Historical Baseball Park. As perhaps befitting the Pacific Northwest Coast, the covered, truncated U-shaped grandstand (seating capacity of more than 9,000 with a roof all the way around) is one of the largest wooden baseball grandstands still in use. The exterior is faced with cedar shingles. Home plate originally was where the right field foul pole is (the angle in the second photo = the entrance in the first photo), which placed the plate near the center of the grandstand. The grandstand now fronts most of the right half of the outfield, the first base line, and only a small part of the third base line. Grays Harbor Class A (short season) minor league teams played here from 1976 through 1979, and the Grays Harbor Gulls of the unaffiliated Western League used the ballpark during the 1990s. It is now used for a variety of activities (including baseball).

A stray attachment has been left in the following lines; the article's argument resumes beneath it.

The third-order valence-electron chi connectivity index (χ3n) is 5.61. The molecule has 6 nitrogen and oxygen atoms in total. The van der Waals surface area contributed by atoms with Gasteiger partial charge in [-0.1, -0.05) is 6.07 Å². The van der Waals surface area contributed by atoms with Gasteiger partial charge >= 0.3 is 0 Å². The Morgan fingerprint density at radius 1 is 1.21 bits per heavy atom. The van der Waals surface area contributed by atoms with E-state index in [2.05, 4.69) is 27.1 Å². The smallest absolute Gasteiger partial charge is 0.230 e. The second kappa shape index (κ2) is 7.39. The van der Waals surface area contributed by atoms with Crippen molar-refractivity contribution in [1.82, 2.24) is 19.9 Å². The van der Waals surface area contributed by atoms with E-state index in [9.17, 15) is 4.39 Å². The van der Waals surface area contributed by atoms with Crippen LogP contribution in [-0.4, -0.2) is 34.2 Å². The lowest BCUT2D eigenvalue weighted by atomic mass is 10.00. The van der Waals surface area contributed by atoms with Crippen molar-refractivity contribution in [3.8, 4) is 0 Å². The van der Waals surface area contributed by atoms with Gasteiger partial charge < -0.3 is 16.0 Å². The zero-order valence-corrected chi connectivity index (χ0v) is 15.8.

Olympic Stadium Exterior Hoquiam WA Olympic Stadium

Olympic Stadium Interior Hoquiam WAOlympic Stadium

Olympic Stadium Seats Hoquiam WAOlympic Stadium